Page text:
This map is a representation of herbicide spray missions in Vietnam.  The Orange areas represent concentrated spraying areas.  This map only represents fixed-wing aircraft spraying, and does not
include helicopter spraying of perimeters, or other spray methods.

The III Corps area received the heaviest concentrations of spraying,
followed by I Corps, II Corps and IV Corps.  Agent Orange was the
code name for a herbicide developed for the military, primarily for
use in tropical climates.  Although the genesis of the product goes
back to the 1940's, serious testing for military applications did not
begin until the early 1960's.  The purpose of the product was to deny
an enemy cover and concealment in dense terrain by defoliating trees
and shrubbery where the enemy could hide.
The product "Agent Orange" (a code name for the orange band that
was used to mark the drums it was stored in, was principally effective
against broad-leaf foliage, such as the dense jungle-like terrain found in
Southeast Asia.  The product was tested in Vietnam in the early 1960's,
and brought into ever widening use during the height of the war
(1967-68), though it's use was diminished and eventually discontinued
in 1971.  Agent Orange was a 50-50 mix of two chemicals, known
conventionally as 2,4,D and 2,4,5,T. The combined product was
mixed with kerosene or diesel fuel and dispersed by aircraft, vehicle,
and hand spraying.  An estimated 19 million gallons of Agent Orange
were used in South Vietnam during the war.
The earliest health concerns about Agent Orange were about the product's contamination with TCDD, or dioxin. TCDD is one of a family
of dioxins, some found in nature, and are cousins of the dibenzofurans and pcb's. The TCDD found in Agent Orange is harmful to man.  In laboratory tests on animals, TCDD has caused a wide variety of diseases, many of them fatal. TCDD is not found in nature, but rather is a man-made and always unwanted byproduct of the chemical manufacturing process.  The Agent Orange used in Vietnam was later found to be extremely contaminated with TCDD.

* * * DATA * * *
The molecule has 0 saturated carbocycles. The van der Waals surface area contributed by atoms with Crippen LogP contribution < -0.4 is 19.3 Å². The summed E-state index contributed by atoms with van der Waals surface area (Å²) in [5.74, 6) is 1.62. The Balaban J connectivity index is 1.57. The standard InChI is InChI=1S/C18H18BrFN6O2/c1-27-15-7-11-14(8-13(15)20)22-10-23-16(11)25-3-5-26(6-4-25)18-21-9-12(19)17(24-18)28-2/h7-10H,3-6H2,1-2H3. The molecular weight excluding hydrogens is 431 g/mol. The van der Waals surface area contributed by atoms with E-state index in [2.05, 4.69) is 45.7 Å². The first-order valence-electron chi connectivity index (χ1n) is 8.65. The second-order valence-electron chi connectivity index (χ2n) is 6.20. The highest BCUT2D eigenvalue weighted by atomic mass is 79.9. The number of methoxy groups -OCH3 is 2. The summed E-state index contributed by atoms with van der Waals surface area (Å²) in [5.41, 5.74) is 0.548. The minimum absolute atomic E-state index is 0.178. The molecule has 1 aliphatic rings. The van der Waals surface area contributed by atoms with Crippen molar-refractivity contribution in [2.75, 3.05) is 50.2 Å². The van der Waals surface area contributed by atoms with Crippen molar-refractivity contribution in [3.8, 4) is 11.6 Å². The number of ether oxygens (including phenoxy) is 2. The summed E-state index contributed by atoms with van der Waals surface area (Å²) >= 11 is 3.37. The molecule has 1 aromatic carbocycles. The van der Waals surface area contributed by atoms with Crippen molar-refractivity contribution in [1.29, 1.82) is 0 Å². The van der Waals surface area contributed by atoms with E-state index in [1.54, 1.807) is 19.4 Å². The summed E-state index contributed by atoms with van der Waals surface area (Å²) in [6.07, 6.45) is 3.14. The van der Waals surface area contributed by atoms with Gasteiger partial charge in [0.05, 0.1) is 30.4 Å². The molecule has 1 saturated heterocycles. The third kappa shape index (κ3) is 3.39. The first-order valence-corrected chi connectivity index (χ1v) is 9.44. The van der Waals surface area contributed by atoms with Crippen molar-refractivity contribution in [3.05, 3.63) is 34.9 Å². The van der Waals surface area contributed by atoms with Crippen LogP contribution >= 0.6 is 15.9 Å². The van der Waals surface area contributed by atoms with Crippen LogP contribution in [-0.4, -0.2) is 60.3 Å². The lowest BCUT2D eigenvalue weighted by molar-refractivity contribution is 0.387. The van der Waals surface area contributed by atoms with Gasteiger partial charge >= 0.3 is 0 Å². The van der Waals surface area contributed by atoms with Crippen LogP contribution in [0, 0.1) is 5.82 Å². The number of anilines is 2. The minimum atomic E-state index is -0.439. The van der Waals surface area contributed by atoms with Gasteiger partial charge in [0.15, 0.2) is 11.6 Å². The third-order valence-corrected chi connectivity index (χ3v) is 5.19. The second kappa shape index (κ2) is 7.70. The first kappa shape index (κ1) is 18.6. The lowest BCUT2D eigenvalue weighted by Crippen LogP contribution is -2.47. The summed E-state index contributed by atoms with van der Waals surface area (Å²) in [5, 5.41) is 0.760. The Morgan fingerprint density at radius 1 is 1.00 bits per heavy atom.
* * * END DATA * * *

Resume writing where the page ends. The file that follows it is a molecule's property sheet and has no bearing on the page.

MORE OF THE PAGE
Since 1994, Hatfield Consultants Ltd. has been investigating the impacts of Agent Orange on the environment of Viet Nam. Agent Orange was one of many herbicides sprayed over Viet Nam by US military forces between 1962 and 1971. In total, over 10% of the area of South Viet Nam was sprayed with herbicides during the War.  Agent Orange was subsequently found to be contaminated with a highly toxic and environmentally persistent compound, dioxin. With a half-life in the environment measured in decades, dioxin has since been linked to serious medical conditions in humans.

Diseases Associated With Exposure to Agent Orange
These are the diseases which VA currently presumes resulted from exposure to herbicides like Agent Orange. The law requires that some of these diseases be at least 10% disabling under VA’s rating regulations within a deadline that began to run the day you left Vietnam. If there is a deadline, it is listed in parentheses after the name of the disease.
·Chloracne or other acneform disease consistent with chloracne.
             (Must occur within one year of exposure to Agent Orange). 
·Diabetes Mellitus, Type II
·Hodgkin’s disease
·Multiple myeloma.
·Non-Hodgkin’s lymphoma. 
·Acute and subacute peripheral neuropathy.
             (For purposes of this section, the term acute and subacute peripheral neuropathy means        temporary peripheral neuropathy that appears within weeks or months of exposure to an herbicide agent and resolves within two years of the date of onset.)
·Porphyria cutanea tarda.
             (Must occur within one year of exposure to Agent Orange). 
·Prostate cancer.
·Respiratory cancers (cancer of the lung, bronchus, larynx, or trachea). 
·Soft-tissue sarcoma (other than osteosarcoma, chondrosarcoma, Kaposi’s sarcoma, or mesothelioma).
·Chonic Lymphocytic Leukemia

What if I served in Vietnam and Have a Disease Not on VA'S List?
If you served in Vietnam and believe that you have a disease caused by herbicide exposure, but that disease is not on VA'S list of diseases associated with herbicides like Agent Orange, you may still apply for service-connection. Such a veteran needs to establish entitlement to service connection on a "direct" (rather than "presumptive") basis. In these cases, VA requires:
1)   competent medical evidence of a current disability;
2)   competent evidence of exposure to a herbicide in Vietnam; and
3)   competent medical evidence of a nexus (casual relationship) between the herbicide exposure and the current disability.
For more Q/A about Agent Orange access: